Grade 8Cannot be gradedCannot be graded

Furthermore, FAZ size has been shown to have no significant correlation with OCT findings such as retinal thickness or volume [6].

2.2. Epidemiology of DME

Diabetic retinopathy occurs in 1 out of 3 people with diabetes, with reported rates of DME reaching 7% in this group of patients [7]. In fact, DME is the leading cause of visual loss and legal blindness in people with diabetes [7].

2.3. Pathogenesis of DME

Vascular endothelial growth factor (VEGF) is believed to be a key mediator in the pathogenesis of DME. It promotes angiogenesis and causes a breakdown in the BRB by damaging the tight junctions between retinal endothelial cells [8]. These tight junctions are critical to the function and regulation of the BRB [4]. The breakdown of BRB then results in accumulation of plasma proteins such as albumin which exert a high oncotic pressure in the neural interstitium, leading to interstitial edema. Other comorbidities such as chronic hyperglycemia, hypertension, and hyperlipidemia are also implicated in the development of DME [9].

The various treatment modalities for DME can be divided into ocular and systemic forms of therapy.

2.3.1. Ocular Treatments

Laser Therapy. Focal and/or grid macular laser photocoagulation (MLP) has long been seen as the gold standard for treatment of DME. The grid laser destroys photoreceptors in the retina thereby decreasing the oxygen demand, while the focal laser targets specific leaking microaneurysms responsible for the macular edema. Laser is still the mainstay of treatment for DME [10], although other modalities of treatment are evolving. Figure 1 shows clinically significant macular edema in the right eye color fundus photograph and after laser photocoagulation.

With increasing research, newer forms of laser are being developed which could minimize the side effects of traditional laser. For instance, subthreshold micropulse diode (SDM) laser may have comparable outcomes, with the added benefit of decreasing the likelihood of scarring [10]. Selective retinal therapy is another selective form of laser that has also shown promise [11].

In recent years, novel treatment modalities that target DME via other mechanisms have been developed. These offer alternative options for treatment of DME refractory to conventional laser therapy. In fact, some have even been used in conjunction with laser, with surprisingly good results. We discuss some of these treatment modalities below.

Intravitreal Anti-VEGF Therapy. While the exact pathogenesis of DME has not been completely elucidated, VEGF appears to play a significant role. It is believed to increase pathological angiogenesis as well as the permeability of the BRB, resulting in increased fluid and swelling at the macula. Thus, anti-VEGF therapy could hold a lot of promise in treating DME via inhibition of VEGF. Furthermore, those that specifically inhibit the VEGF-A isoforms might be able to specifically target the pathological angiogenesis occurring in the eye, without affecting physiological angiogenesis throughout the rest of the body [12].

Ranibizumab and bevacizumab are anti-VEGF agents that bind to all VEGF isoforms and fragments, although the latter’s use for DME is currently off-label. Aflibercept, the latest newcomer to the market, is a recombinant protein that also binds all VEGF isoforms and fragments. Pegaptanib sodium (Macugen) is an RNA aptamer that selectively binds the VEGF-165 isoform, believed to be the main isomer responsible for DME [13].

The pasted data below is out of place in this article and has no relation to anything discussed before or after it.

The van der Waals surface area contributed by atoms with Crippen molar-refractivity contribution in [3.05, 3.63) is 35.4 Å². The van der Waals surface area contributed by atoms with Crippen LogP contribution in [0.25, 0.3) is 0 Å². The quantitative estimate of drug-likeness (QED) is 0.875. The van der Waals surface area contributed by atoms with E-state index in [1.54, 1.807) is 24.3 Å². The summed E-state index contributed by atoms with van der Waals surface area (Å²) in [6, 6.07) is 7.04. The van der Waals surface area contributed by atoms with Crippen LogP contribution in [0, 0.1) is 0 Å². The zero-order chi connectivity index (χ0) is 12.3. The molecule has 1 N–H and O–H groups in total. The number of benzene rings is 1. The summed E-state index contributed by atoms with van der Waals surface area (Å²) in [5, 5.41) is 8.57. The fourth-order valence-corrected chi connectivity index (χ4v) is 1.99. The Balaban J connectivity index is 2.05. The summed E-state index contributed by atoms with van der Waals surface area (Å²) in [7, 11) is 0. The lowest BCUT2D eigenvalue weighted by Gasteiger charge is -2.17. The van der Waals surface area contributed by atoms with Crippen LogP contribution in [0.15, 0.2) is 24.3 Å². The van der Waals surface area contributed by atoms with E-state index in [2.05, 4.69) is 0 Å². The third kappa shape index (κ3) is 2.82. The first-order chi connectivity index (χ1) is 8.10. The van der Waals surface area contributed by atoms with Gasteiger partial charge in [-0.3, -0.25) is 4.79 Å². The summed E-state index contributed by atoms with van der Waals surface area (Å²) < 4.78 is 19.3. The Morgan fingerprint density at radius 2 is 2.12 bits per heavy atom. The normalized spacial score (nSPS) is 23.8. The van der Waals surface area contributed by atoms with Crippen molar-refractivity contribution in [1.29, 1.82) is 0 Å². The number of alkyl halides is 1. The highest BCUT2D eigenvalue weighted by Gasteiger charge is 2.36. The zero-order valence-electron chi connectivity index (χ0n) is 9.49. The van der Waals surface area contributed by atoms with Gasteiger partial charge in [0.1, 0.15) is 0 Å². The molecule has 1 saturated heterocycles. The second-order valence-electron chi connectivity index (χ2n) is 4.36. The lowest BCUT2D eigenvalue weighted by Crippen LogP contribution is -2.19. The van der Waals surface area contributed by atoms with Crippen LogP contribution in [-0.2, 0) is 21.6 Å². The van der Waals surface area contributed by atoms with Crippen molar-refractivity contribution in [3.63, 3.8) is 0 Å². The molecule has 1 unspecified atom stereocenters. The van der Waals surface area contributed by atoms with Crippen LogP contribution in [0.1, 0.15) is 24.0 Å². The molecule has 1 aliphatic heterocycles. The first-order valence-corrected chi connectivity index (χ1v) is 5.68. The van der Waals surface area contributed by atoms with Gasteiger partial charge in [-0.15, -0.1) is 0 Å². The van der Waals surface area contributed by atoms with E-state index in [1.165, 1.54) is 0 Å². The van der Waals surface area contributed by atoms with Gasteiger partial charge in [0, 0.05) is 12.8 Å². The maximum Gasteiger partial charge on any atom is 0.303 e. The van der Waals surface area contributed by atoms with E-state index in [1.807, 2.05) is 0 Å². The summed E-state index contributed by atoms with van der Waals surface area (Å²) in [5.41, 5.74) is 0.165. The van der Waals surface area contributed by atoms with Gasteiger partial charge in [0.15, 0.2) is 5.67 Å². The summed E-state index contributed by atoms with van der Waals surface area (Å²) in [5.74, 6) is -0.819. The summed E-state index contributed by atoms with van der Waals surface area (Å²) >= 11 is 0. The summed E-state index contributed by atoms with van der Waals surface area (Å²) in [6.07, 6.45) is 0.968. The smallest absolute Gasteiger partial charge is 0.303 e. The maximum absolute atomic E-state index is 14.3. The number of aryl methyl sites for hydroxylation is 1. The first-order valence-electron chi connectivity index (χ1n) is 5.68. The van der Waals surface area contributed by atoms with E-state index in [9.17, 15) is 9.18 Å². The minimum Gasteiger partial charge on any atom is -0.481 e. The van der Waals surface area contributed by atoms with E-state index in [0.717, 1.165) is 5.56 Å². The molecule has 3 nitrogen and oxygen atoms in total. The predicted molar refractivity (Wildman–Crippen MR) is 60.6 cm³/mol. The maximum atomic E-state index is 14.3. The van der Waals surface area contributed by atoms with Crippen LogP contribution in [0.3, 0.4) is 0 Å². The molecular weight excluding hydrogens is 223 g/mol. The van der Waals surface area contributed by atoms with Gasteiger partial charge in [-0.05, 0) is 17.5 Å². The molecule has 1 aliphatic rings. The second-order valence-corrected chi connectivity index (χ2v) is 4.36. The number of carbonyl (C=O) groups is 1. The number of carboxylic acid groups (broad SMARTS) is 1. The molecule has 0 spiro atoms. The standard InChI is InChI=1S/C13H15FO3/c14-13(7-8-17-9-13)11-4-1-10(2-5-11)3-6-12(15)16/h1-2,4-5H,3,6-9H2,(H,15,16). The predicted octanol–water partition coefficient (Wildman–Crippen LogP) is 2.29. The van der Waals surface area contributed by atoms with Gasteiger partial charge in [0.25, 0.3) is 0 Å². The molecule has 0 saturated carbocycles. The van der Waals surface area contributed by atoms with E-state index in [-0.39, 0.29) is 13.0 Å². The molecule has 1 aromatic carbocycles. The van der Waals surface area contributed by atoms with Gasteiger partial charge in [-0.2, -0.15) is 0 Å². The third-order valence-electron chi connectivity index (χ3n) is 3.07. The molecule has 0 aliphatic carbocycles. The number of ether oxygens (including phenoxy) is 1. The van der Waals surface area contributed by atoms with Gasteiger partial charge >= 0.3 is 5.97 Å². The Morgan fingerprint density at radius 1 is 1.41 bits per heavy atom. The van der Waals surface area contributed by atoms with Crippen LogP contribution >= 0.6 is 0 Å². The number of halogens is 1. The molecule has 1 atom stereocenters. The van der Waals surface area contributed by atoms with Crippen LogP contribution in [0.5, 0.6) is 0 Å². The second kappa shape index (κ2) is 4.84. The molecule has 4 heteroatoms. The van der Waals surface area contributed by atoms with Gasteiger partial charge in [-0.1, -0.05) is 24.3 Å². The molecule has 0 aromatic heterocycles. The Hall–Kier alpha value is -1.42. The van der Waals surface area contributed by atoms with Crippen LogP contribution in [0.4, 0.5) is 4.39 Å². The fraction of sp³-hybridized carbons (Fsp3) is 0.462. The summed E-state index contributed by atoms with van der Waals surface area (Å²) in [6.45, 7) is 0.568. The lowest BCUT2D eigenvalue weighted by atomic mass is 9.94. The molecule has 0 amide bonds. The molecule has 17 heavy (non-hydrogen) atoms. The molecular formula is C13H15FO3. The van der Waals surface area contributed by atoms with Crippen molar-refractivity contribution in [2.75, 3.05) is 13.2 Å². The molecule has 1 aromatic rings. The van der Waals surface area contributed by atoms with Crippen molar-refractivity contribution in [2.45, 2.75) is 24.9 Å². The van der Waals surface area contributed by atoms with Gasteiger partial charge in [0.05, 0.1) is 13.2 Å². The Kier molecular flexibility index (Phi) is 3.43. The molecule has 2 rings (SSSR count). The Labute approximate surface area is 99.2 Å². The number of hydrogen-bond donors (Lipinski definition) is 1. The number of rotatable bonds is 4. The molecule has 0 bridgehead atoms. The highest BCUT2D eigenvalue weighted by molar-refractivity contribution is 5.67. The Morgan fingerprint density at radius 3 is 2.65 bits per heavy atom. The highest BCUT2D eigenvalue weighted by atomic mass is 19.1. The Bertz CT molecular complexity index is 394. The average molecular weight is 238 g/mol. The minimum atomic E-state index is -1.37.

A study comparing intravitreal bevacizumab to laser therapy (BOLT study) for treating DME showed that, at 2 years, bevacizumab had better outcomes in terms of gain in mean best corrected visual acuity (BCVA) and reduction in central macular thickness (CMT) as compared to laser. In fact, there was a drop in mean BCVA using laser alone [14]. This shows that while laser can effectively reduce anatomical derangements in DME, anti-VEGF agents might have the added benefit of improving functional outcomes (Figure 2).

A double-blind RCT comparing pegaptanib to placebo showed better final BCVA, mean central thickness, and total macular volume in the pegaptanib arm at 36 weeks. The requirement for photocoagulation in eyes treated with pegaptanib was also half that seen with placebo [12]. In terms of functional outcome, pegaptanib also resulted in improved stability during fixation, macular sensitivity, and color discrimination, with the latter two showing positive correlation with the decrease in foveal thickness (FTH) [13]. Again, this shows the benefits of anti-VEGF agents in improving functional outcomes.

The ranibizumab for edema of the macula in diabetes (READ-2) randomized, controlled trial (RCT) compared ranibizumab alone, laser alone, and combination therapy for DME and at 6 months after treatment, ranibizumab resulted in a significant improvement in BCVA. Between 2 and 3 years after treatment, there were still significant improvements in mean BCVA and FTH [15]. The effectiveness of ranibizumab might be explained by its ability to strongly suppress aqueous VEGF levels, which has been shown to last for an average of 33.7 days, and even up to 16 months. Furthermore, the extent of suppression does not appear to be affected by baseline VEGF levels [16].

A phase III, multicentre RCT comparing the outcome when anti-VEGF treatment was followed by laser within 10 days or delayed for at least 6 months, showed that the latter protocol resulted in a larger mean increase in BCVA. However, the final central subfield thickness (CST) was comparable between the two groups [17]. This phenomenon could be explained by the potentiation of the laser treatment, after the retina has been sufficiently thinned using anti-VEGF agents. Studies testing the efficacy of laser after anti-VEGF therapy have shown that once the retina has been sufficiently thinned with anti-VEGF drugs, laser photocoagulation does stabilize the retinal thickness and reduce treatment burden. However, reduction in CRT only decreased as long as anti-VEGF injections were being given [18]. Hence, in treating DME, consideration should be paid to deferment of laser therapy after sufficient thinning of the retina with anti-VEGF therapy. While this may not result in further decrease in CRT, it might still improve functional outcomes and reduce the need for further anti-VEGF injections.